Cementing the Structure of CSHs
MAY 12, 2010
Portland cement concrete is all around us, in the sidewalks we walk on, the buildings we live and work in, and the roads our vehicles ride on. One of the most versatile and useful building materials ever created, it is so commonplace that we hardly ever think of it (unless we happen to trip and scrape our knees on it). Yet surprisingly, although we worry about carbon emissions from cars, airplanes, and power plants, this everyday, seemingly innocent material is also a hidden and largely ignored global warming culprit. Now, new insights into the nanostructure of concrete are coming to light thanks to studies carried out at the U.S. Department of Energy’s Advanced Photon Source (APS) at Argonne National Laboratory. The work, by researchers from the University of California, Berkeley, and Argonne is an important milestone in the push for stronger, more environmentally friendly concrete.
“The manufacture of cement is responsible for about 5% to 7% of all the CO2 released by humans into the Earth’s atmosphere every year,” said Paulo Monteiro of the University of California, Berkeley, lead author of the paper published in Physical Review Letters. “We know that it is quite possible that the federal government will start putting charges on the use of concrete to account for its carbon footprint. The cement industry is already kind of bracing for it.” Such a “carbon tax” would inevitably lead to higher costs for concrete.
Those sobering facts have set the cement and concrete industry on an intensive quest to find ways to reduce CO2 emissions while improving concrete’s strength and versatility, qualities which are still not completely understood, even though Portland cement has been around for well over a century. A better understanding of the atomic-level structure of cement hydration products is the key to finding more environmentally-friendly ways to manufacture and use concrete.
The researchers from the University of California and Argonne studied the nanostructure of calcium silicate hydrate (CSH), the main ingredient that gives concrete its great strength, “The glue that holds concrete together,” as Monteiro put it. Pinning down the crystalline structure of CSH in cement-paste matrix has proven elusive because of its broad diffraction properties and difficulty in separating it from the other complex phases of cement formation.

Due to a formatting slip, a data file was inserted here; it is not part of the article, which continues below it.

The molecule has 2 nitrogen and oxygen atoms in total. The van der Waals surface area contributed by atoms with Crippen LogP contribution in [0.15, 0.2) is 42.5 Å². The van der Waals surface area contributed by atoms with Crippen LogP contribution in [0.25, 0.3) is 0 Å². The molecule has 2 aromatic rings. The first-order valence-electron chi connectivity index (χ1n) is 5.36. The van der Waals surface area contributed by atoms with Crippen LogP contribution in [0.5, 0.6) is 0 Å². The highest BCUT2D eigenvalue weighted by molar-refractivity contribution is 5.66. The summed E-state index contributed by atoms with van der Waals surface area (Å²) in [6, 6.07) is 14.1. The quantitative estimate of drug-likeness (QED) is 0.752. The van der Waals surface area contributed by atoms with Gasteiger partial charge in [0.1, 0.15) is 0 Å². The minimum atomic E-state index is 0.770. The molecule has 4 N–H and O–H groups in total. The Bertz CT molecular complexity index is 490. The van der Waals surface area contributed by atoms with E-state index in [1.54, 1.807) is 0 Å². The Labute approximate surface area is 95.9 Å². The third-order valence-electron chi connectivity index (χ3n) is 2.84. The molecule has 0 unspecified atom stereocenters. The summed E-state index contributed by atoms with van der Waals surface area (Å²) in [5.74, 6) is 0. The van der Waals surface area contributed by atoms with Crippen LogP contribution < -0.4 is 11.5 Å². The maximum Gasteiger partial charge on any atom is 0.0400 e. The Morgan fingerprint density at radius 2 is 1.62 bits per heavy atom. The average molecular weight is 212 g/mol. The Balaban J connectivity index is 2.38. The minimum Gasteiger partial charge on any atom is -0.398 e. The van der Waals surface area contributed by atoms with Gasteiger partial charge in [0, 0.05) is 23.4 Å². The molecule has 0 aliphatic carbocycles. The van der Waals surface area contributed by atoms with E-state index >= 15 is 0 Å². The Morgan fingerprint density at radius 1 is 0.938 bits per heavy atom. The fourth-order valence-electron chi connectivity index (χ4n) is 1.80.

“In previous times, people would refer to these calcium silicates as almost like an amorphous gel, indicating there was very little structure in the very short range,” said Monteiro. Only recently have more precise characterization techniques become available to probe into the details of CSH structure. Using synchrotron x-ray diffraction at the X-ray Science Division 11-ID-C beamline of the APS, Monteiro and his colleagues found that CSHs are more ordered than previously believed, and at a smaller scale.
The bulk behavior of CSHs has been explained theoretically by some colloidal models that posit the existence of nanograins of 5 nm or less, but experimental confirmation has been lacking because of the previously-mentioned diffraction and phase separation problems. Crystallographic work has also suggested a strong similarity to the rare toberomite minerals, but in a less structured form. To better investigate these possibilities and refine the models, the research team used pair distribution function techniques on samples of a synthetic CSH(1) and a hydrated tricalcium silicate paste (hyd-C3S). Each sample represents different phases of CSHs as they are found in real cement paste.
The experimenters found a lack of sharp Bragg peaks in the synthetic CSH(1) compared to the hyd-C3S, indicating that while the CSH is not truly amorphous, it also contains no large, ordered crystals. However, it shows striking similarity to a size-broadened 1.1-nm toberomite crystal structure. Damping of structural features is seen at scales larger than 3.5 nm, confirming a nanocrystalline structure of the CSH with an approximately 3.5-nm particle diameter. This supports previously published work, including small-angle neutron scattering measurements that implied a similar nanostructure. “Even using completely different techniques with x-rays, we did get complementary information,” Monteiro said. “That’s good validation, but the unique contribution of our work is that the nanocrystals are in fact very ordered and that the planes need only be slightly bent to inhibit growth.”
The next step will be to investigate the possible role of polymers and other materials—possibly including fly-ash residue from coal—that could be used to make hybrid CSHs with improved cementitious properties and a reduced carbon footprint. These new insights into the nanostructure of concrete are an important milestone in optimizing the engineering of improved CSHs for creating stronger, more environmentally benign concrete. — Mark Wolverton